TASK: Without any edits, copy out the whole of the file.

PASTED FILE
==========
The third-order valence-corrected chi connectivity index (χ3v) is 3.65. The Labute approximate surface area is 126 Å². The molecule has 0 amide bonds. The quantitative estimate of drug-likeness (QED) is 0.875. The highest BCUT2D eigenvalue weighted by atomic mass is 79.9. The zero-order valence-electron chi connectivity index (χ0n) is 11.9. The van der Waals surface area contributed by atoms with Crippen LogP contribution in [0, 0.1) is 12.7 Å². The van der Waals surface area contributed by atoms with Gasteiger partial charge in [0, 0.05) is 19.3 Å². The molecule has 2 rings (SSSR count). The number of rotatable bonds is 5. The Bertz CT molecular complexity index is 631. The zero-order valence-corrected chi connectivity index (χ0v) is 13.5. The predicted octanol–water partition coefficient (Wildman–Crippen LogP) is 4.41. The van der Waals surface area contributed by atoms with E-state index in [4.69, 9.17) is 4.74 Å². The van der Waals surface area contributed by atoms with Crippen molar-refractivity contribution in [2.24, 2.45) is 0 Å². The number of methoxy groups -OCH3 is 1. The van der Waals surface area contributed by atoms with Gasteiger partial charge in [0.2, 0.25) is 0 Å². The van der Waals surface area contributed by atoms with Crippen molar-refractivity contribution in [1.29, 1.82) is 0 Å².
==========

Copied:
The third-order valence-corrected chi connectivity index (χ3v) is 3.65. The Labute approximate surface area is 126 Å². The molecule has 0 amide bonds. The quantitative estimate of drug-likeness (QED) is 0.875. The highest BCUT2D eigenvalue weighted by atomic mass is 79.9. The zero-order valence-electron chi connectivity index (χ0n) is 11.9. The van der Waals surface area contributed by atoms with Crippen LogP contribution in [0, 0.1) is 12.7 Å². The van der Waals surface area contributed by atoms with Gasteiger partial charge in [0, 0.05) is 19.3 Å². The molecule has 2 rings (SSSR count). The number of rotatable bonds is 5. The Bertz CT molecular complexity index is 631. The zero-order valence-corrected chi connectivity index (χ0v) is 13.5. The predicted octanol–water partition coefficient (Wildman–Crippen LogP) is 4.41. The van der Waals surface area contributed by atoms with E-state index in [4.69, 9.17) is 4.74 Å². The van der Waals surface area contributed by atoms with Crippen molar-refractivity contribution in [2.24, 2.45) is 0 Å². The number of methoxy groups -OCH3 is 1. The van der Waals surface area contributed by atoms with Gasteiger partial charge in [0.2, 0.25) is 0 Å². The van der Waals surface area contributed by atoms with Crippen molar-refractivity contribution in [1.29, 1.82) is 0 Å².